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A Preview of Managing Whole People with Mark Herbert

Managing Whole People

A summary of things you should know about Managing Whole People according to Mark Herbert:


In this episode Mark Herbert shares his book, Managing Whole People where he gives you 30 years of mistakes, experimentation, and learnings from the personal journey of an HR director and a senior consultant.

In his book, Herbert provides you with a guide to the true leadership of managing people based on his 5 basic elements of respect, responsibility, information, rewards, and loyalty.

This book is perfect for entrepreneurs and business owners who assume a role in managing employees and are having trouble building the proper relationships to increase productivity.

The Book’s Unique Quality (2:14)

I tried to incorporate over 30 years of experience including the mistakes I made, the things that I learned and the positive outcomes that came out of my experiments.

The Best Way To Engage (3:21)

If there is a particular issue you want to focus on you can skip to that part of the book or you can just read it straight through.

The Reader’s Takeaway (13:18)

The most important thing that I want the reader to walk away with is you manage whole people, you don’t just manage their intellectual intelligence, their emotional intelligence but you manage it all. Leadership is a gift that is given to you by people who choose to follow you.

A Deep Dive Into The Book (4:35)

The first part of the book talks about a guy who was around a bunch of years ago who came up with something called the human resources pyramid. This pyramid still speaks to me in a very compelling way even 30 years later. He says that every employee and organization asks a series of six questions and they ask them in a particular order. The six questions are…

What is my job?
How am I doing?
Does anybody care?
What are we doing, what is our organizational mission?
How are we doing?
How can I help?

What I have found as an executive and HR person is that we spent an enormous amount of time answering the last three questions but what we did not create a sense of alignment for people. In this book I tried to answer these six questions. What is interesting now is, 15 years ago we didn’t talk about employee engagement. What they call employee engagement today I call moving from compliance to commitment.

My model is based on five very basic elements. The first element that I talk about is the element of respect. We need to recognize that we don’t manage human capital we manage people. The second element is the idea of responsibility. Responsibility says that I give you an idea of the context of where you fit into the organization and I give you the autonomy in order to complete that work and do it well. The third element is the context of information. The fourth element is the area of rewards. When I talk about rewards I am talking about time off, compensation, acknowledgement and recognition. The last element is the concept of loyalty. When I talk about loyalty in my compliance to commitment model I am talking about mutual loyalty. You cannot get more loyalty from people than you are willing to give.

In the next part of the book I talk about my experimentation while working in situations beginning in a copper mine in Arizona working through a financial services organization. Seeing that by actually putting my model to the test we really could see enormous improvements in performance. By following that model through and doing it consistently we would get the kind of gain so that there is something in that for us. The tough part is it’s not a human resource system, it’s a culture. The nice part about it is it doesn’t have to be in one culture. I would also submit that this model most often works in any setting.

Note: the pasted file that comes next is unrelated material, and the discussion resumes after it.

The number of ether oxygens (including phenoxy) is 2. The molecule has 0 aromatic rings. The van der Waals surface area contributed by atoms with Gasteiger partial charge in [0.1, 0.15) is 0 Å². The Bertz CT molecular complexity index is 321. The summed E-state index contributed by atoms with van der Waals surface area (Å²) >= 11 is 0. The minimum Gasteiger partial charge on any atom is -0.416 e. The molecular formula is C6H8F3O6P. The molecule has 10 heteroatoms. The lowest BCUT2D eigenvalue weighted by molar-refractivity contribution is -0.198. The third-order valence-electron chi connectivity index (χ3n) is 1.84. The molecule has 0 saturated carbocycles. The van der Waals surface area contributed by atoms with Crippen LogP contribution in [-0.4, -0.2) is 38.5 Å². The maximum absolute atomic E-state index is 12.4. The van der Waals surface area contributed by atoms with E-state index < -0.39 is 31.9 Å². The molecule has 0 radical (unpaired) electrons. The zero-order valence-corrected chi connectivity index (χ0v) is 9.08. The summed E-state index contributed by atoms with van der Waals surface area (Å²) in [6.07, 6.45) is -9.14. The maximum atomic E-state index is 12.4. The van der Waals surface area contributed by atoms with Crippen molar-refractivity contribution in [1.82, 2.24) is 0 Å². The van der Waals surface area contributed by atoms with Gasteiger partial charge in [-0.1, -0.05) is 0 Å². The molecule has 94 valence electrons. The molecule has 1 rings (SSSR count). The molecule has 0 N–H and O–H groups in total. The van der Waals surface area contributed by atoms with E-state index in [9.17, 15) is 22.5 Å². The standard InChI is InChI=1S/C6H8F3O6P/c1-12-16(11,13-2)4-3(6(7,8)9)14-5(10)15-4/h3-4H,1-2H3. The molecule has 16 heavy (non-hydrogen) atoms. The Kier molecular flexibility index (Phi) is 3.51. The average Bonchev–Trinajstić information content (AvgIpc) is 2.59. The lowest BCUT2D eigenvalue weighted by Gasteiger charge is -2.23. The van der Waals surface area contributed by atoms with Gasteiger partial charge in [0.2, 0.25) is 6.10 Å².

NOTE: That was just a summary. To get the full deep dive, play the audio clip at 04:35

Notable Quotes From The Book (14:29)

“Culture eats strategy every time.” – Mark Herbert

The Credibility/Inspiration Of The Author (0:34)

My original corporate training was in the human resources area. I have since evolved from that into some C- level responsibilities and operations. And for the last 15 years I have operated as a management consultant working with organizations around their relationships ranging from fortune 100’s to small entrepreneurial businesses.

The big inspiration for me was coming up through a time where the whole idea of human resources management and leadership was not held at high esteem. A number of different conflicting philosophies out there were to communicate to people that when we were managing people, we managed them one at a time and we managed the entirety of who they are.

Other Books Recommended By The Author (15:37)

Why This Horse Won’t Drink by Ken Matejka
It’s Your Ship by D. Michael Abrashoff

More Information About This Book and The Author

Buy Managing Whole People by Mark Herbert on Amazon today

Visit NewParadigmsLLC.com to learn more about Mark and his blog

Visit BestThinking.com to read more articles by Mark

Follow Mark Herbert on Twitter and Facebook

More Information About This Episode

Download the full transcript here (coming soon)

Listen on iTunes, Stitcher , and SoundCloud

Related books:
The Discomfort Zone by Marcia Reynolds
Lead to Succeed by Chris Roebuck
The Front-Line Leader by Chris Van Gorder

Relevant advice and tips:
5 Characteristics of A Great Leader

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Wade is a 4-time serial entrepreneur and is the Founder/Host of The Entrepreneurs Library. With a long time passion for reading books, Wade created an online resource and podcast for entrepreneurs who love to read personal and business development books. His long-term goal in life is to start an entrepreneurial home schooling program for children of business-minded families.